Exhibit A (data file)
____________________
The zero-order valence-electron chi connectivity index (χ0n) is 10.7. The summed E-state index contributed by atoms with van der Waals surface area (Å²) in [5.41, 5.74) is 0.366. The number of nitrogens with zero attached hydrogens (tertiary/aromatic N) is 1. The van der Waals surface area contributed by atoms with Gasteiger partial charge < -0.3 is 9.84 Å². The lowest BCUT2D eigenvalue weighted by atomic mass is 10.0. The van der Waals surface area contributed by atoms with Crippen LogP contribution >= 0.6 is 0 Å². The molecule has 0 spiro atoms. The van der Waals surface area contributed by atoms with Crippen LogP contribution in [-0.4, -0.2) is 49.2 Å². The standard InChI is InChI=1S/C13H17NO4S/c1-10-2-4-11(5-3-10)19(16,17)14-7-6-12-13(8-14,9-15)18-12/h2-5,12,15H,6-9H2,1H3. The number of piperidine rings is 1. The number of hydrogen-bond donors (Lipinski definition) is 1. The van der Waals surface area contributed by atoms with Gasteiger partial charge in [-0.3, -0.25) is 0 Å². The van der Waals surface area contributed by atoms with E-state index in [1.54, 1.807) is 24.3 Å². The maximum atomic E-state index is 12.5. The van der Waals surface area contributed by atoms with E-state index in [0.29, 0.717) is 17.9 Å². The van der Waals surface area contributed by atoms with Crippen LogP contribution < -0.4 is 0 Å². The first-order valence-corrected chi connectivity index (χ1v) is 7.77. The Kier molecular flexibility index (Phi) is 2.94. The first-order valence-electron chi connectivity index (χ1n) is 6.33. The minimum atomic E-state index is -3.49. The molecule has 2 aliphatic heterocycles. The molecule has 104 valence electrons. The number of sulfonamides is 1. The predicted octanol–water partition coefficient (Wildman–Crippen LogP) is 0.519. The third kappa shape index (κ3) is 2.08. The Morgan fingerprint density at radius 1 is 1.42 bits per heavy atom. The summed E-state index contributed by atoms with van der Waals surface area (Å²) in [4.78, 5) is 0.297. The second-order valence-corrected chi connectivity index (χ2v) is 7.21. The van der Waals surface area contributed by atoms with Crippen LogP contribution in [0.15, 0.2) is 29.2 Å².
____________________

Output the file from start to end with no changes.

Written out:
The zero-order valence-electron chi connectivity index (χ0n) is 10.7. The summed E-state index contributed by atoms with van der Waals surface area (Å²) in [5.41, 5.74) is 0.366. The number of nitrogens with zero attached hydrogens (tertiary/aromatic N) is 1. The van der Waals surface area contributed by atoms with Gasteiger partial charge < -0.3 is 9.84 Å². The lowest BCUT2D eigenvalue weighted by atomic mass is 10.0. The van der Waals surface area contributed by atoms with Crippen LogP contribution >= 0.6 is 0 Å². The molecule has 0 spiro atoms. The van der Waals surface area contributed by atoms with Crippen LogP contribution in [-0.4, -0.2) is 49.2 Å². The standard InChI is InChI=1S/C13H17NO4S/c1-10-2-4-11(5-3-10)19(16,17)14-7-6-12-13(8-14,9-15)18-12/h2-5,12,15H,6-9H2,1H3. The number of piperidine rings is 1. The number of hydrogen-bond donors (Lipinski definition) is 1. The van der Waals surface area contributed by atoms with Gasteiger partial charge in [-0.3, -0.25) is 0 Å². The van der Waals surface area contributed by atoms with E-state index in [1.54, 1.807) is 24.3 Å². The maximum atomic E-state index is 12.5. The van der Waals surface area contributed by atoms with E-state index in [0.29, 0.717) is 17.9 Å². The van der Waals surface area contributed by atoms with Crippen LogP contribution < -0.4 is 0 Å². The first-order valence-corrected chi connectivity index (χ1v) is 7.77. The Kier molecular flexibility index (Phi) is 2.94. The first-order valence-electron chi connectivity index (χ1n) is 6.33. The minimum atomic E-state index is -3.49. The molecule has 2 aliphatic heterocycles. The molecule has 104 valence electrons. The number of sulfonamides is 1. The predicted octanol–water partition coefficient (Wildman–Crippen LogP) is 0.519. The third kappa shape index (κ3) is 2.08. The Morgan fingerprint density at radius 1 is 1.42 bits per heavy atom. The summed E-state index contributed by atoms with van der Waals surface area (Å²) in [4.78, 5) is 0.297. The second-order valence-corrected chi connectivity index (χ2v) is 7.21. The van der Waals surface area contributed by atoms with Crippen LogP contribution in [0.15, 0.2) is 29.2 Å².